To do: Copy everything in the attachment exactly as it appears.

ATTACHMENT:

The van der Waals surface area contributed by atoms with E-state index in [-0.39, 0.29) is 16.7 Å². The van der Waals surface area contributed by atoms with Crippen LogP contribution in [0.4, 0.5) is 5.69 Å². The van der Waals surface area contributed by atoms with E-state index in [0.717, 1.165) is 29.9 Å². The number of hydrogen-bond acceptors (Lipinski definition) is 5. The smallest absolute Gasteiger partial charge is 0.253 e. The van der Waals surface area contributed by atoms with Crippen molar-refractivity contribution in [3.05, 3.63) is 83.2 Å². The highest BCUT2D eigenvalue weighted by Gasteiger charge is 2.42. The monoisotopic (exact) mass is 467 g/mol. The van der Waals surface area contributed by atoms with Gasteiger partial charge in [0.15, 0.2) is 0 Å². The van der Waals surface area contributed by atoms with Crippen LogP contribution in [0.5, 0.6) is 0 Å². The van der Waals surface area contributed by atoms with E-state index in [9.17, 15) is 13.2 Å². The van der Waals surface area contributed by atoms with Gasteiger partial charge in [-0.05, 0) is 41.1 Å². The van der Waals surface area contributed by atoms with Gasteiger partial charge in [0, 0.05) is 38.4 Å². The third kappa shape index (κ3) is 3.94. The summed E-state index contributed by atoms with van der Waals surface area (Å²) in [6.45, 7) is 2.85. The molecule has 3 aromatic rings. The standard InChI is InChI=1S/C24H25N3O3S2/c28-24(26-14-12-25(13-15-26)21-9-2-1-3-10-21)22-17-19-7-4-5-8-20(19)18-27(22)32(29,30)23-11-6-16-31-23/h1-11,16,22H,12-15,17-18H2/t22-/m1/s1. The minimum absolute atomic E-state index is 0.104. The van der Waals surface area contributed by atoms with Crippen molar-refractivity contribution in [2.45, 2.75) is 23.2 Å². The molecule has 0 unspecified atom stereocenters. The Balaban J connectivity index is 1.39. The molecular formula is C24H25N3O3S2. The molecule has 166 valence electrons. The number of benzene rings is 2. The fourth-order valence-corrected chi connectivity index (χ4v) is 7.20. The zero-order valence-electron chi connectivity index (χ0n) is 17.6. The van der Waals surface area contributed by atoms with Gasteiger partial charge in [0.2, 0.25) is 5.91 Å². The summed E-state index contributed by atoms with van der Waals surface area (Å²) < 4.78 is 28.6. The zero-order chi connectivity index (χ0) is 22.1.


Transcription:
The van der Waals surface area contributed by atoms with E-state index in [-0.39, 0.29) is 16.7 Å². The van der Waals surface area contributed by atoms with Crippen LogP contribution in [0.4, 0.5) is 5.69 Å². The van der Waals surface area contributed by atoms with E-state index in [0.717, 1.165) is 29.9 Å². The number of hydrogen-bond acceptors (Lipinski definition) is 5. The smallest absolute Gasteiger partial charge is 0.253 e. The van der Waals surface area contributed by atoms with Crippen molar-refractivity contribution in [3.05, 3.63) is 83.2 Å². The highest BCUT2D eigenvalue weighted by Gasteiger charge is 2.42. The monoisotopic (exact) mass is 467 g/mol. The van der Waals surface area contributed by atoms with Gasteiger partial charge in [0.15, 0.2) is 0 Å². The van der Waals surface area contributed by atoms with Crippen LogP contribution in [0.5, 0.6) is 0 Å². The van der Waals surface area contributed by atoms with E-state index in [9.17, 15) is 13.2 Å². The van der Waals surface area contributed by atoms with Gasteiger partial charge in [-0.05, 0) is 41.1 Å². The van der Waals surface area contributed by atoms with Gasteiger partial charge in [0, 0.05) is 38.4 Å². The third kappa shape index (κ3) is 3.94. The summed E-state index contributed by atoms with van der Waals surface area (Å²) in [6.45, 7) is 2.85. The molecule has 3 aromatic rings. The standard InChI is InChI=1S/C24H25N3O3S2/c28-24(26-14-12-25(13-15-26)21-9-2-1-3-10-21)22-17-19-7-4-5-8-20(19)18-27(22)32(29,30)23-11-6-16-31-23/h1-11,16,22H,12-15,17-18H2/t22-/m1/s1. The minimum absolute atomic E-state index is 0.104. The van der Waals surface area contributed by atoms with Crippen molar-refractivity contribution in [2.45, 2.75) is 23.2 Å². The molecule has 0 unspecified atom stereocenters. The Balaban J connectivity index is 1.39. The molecular formula is C24H25N3O3S2. The molecule has 166 valence electrons. The number of benzene rings is 2. The fourth-order valence-corrected chi connectivity index (χ4v) is 7.20. The zero-order valence-electron chi connectivity index (χ0n) is 17.6. The van der Waals surface area contributed by atoms with Gasteiger partial charge in [0.2, 0.25) is 5.91 Å². The summed E-state index contributed by atoms with van der Waals surface area (Å²) < 4.78 is 28.6. The zero-order chi connectivity index (χ0) is 22.1.